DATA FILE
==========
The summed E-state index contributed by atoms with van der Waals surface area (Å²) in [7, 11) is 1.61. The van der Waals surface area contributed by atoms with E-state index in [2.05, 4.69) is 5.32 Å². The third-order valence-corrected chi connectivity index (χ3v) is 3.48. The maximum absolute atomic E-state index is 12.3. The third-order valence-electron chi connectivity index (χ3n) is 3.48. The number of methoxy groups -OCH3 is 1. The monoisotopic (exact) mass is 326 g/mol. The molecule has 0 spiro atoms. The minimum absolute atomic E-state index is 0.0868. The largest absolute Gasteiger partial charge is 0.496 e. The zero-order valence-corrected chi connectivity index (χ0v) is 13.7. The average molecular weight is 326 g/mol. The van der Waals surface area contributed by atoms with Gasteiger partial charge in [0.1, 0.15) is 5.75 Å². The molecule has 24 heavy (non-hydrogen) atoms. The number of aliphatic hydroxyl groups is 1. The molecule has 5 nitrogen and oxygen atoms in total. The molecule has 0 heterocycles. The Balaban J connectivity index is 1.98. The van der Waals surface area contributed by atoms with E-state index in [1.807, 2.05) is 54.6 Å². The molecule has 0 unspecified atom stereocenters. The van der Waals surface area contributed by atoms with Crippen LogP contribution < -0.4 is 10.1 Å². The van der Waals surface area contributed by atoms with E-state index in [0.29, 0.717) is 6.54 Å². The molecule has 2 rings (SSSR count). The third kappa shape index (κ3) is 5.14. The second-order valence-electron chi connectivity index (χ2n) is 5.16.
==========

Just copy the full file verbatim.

The summed E-state index contributed by atoms with van der Waals surface area (Å²) in [7, 11) is 1.61. The van der Waals surface area contributed by atoms with E-state index in [2.05, 4.69) is 5.32 Å². The third-order valence-corrected chi connectivity index (χ3v) is 3.48. The maximum absolute atomic E-state index is 12.3. The third-order valence-electron chi connectivity index (χ3n) is 3.48. The number of methoxy groups -OCH3 is 1. The monoisotopic (exact) mass is 326 g/mol. The molecule has 0 spiro atoms. The minimum absolute atomic E-state index is 0.0868. The largest absolute Gasteiger partial charge is 0.496 e. The zero-order valence-corrected chi connectivity index (χ0v) is 13.7. The average molecular weight is 326 g/mol. The van der Waals surface area contributed by atoms with Gasteiger partial charge in [0.1, 0.15) is 5.75 Å². The molecule has 24 heavy (non-hydrogen) atoms. The number of aliphatic hydroxyl groups is 1. The molecule has 5 nitrogen and oxygen atoms in total. The molecule has 0 heterocycles. The Balaban J connectivity index is 1.98. The van der Waals surface area contributed by atoms with E-state index in [1.807, 2.05) is 54.6 Å². The molecule has 0 unspecified atom stereocenters. The van der Waals surface area contributed by atoms with Crippen LogP contribution < -0.4 is 10.1 Å². The van der Waals surface area contributed by atoms with E-state index in [0.29, 0.717) is 6.54 Å². The molecule has 2 rings (SSSR count). The third kappa shape index (κ3) is 5.14. The second-order valence-electron chi connectivity index (χ2n) is 5.16.